Tony Vinciquerra: Get to Know the Man at the Top of Fox's TV Food Chain
WHO: Tony Vinciquerra, Chairman and CEO, Fox Networks Group
WHERE: Spark Woodfire Grill, Los Angeles
WHEN: Monday, March 16, 2009
THE DISH: Fox Networks Group Chairman Tony Vinciquerra has been on the Mel’s Diner wish list for a while. That’s partly because he is one of the very few people who know every nook and cranny of the television business, from running local stations to the national networks.
He’s also been on our radar because even though he has long been a power in TV, overseeing for several years many of News Corp.’s most lucrative TV assets, he has purposely stayed out of the press — which he calls “distracting” — as much as possible.
But Vinciquerra — Tony V., as some call him — agreed to sit for a long chat March 16, just days after he was handed the additional oversight of programming at the Fox broadcasting network as well as some 170 international channels in Rupert Murdoch’s major shakeup. The bold restructuring, announced March 12, made Vinciquerra the top domestic TV executive for News Corp., overseeing all of the Fox broadcast network, cable networks group and the international channels.
The move shocked members of the industry and employees of the company alike. It made Vinciquerra one of three executives essentially replacing his current boss, News Corp. President-COO Peter Chernin; it saw the TV studio report through the film studio; and it resulted in the dismissal of Fox Broadcasting Chairman Peter Liguori, replaced by Fox Searchlight film guru Peter Rice.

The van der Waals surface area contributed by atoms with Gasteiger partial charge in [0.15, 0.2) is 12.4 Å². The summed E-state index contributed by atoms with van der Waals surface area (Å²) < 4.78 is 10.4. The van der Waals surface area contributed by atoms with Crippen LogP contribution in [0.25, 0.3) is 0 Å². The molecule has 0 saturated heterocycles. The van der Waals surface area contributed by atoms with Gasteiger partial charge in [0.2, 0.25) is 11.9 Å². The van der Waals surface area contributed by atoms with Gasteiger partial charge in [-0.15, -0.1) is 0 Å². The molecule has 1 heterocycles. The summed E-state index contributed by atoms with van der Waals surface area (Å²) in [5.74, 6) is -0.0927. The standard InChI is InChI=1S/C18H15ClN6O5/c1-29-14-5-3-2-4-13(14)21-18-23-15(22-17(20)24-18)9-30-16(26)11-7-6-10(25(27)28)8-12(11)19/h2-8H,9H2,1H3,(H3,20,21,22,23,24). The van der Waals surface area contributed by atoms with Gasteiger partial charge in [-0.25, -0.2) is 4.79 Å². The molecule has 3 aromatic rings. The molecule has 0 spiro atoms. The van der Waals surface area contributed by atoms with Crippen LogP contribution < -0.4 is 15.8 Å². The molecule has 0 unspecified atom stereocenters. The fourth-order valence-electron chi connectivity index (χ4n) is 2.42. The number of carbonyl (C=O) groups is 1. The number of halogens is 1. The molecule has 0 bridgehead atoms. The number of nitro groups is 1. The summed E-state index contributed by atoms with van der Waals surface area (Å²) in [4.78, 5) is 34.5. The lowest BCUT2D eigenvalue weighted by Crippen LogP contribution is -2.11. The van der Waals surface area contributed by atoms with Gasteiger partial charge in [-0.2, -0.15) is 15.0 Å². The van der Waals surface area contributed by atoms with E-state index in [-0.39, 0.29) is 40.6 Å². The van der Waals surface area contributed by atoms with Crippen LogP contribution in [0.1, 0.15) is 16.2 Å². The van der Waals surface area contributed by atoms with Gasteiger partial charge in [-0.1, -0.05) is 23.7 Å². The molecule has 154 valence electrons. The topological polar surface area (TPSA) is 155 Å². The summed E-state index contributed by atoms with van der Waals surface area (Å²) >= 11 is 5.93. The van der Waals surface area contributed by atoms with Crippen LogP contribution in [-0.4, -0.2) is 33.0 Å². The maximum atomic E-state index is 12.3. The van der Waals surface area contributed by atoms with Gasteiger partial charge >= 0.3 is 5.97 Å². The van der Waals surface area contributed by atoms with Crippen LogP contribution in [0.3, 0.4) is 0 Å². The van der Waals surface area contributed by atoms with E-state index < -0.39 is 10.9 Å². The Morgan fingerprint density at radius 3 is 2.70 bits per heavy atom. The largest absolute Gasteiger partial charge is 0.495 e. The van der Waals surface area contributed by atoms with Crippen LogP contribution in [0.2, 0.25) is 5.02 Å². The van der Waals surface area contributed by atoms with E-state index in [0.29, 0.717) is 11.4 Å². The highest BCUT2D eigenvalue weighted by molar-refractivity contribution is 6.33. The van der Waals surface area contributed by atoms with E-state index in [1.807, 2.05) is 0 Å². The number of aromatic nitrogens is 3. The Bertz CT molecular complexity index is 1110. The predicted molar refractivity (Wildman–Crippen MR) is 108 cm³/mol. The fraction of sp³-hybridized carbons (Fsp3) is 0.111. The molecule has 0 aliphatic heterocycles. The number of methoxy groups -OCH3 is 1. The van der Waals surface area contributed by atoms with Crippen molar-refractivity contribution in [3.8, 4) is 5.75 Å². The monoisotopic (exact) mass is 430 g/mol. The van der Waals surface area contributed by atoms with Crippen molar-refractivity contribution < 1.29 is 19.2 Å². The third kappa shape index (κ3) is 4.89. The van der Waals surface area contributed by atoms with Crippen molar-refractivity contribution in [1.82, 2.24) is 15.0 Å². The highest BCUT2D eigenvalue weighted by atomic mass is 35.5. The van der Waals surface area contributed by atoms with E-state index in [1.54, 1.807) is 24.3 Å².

Over lunch at Spark Woodfire Grill in Los Angeles, Vinciquerra spoke candidly about his new role, his “new” boss, and what lies ahead for Fox and network television in general. Following is an edited transcript of that conversation.
How did they tell you about the re-org, and how involved were you in coming up with the new structure?
Not very. Rupert told me a couple of weeks, or three weeks ago, that Peter [Chernin] was not going to be extending his contract. And he wanted me to play a role in the company going forward; some of it was still to be determined, but he wanted to create a structure where he would have five or six people actually managing the businesses and he wanted me to be one of those people. So that’s how it got started, and it went from there. We had several conversations over the weeks prior about which businesses would best work together, and this is what we ended up with.
So did you celebrate after the announcement was made?
No, it was my daughter’s second birthday. That’s what we celebrated. If you haven’t noticed, I don’t care much about the Hollywood crap. The fun thing for me is going home and playing with the girls. One of the [reasons] I was a little hesitant in doing this is it’s going to be more travel. I am concerned about that.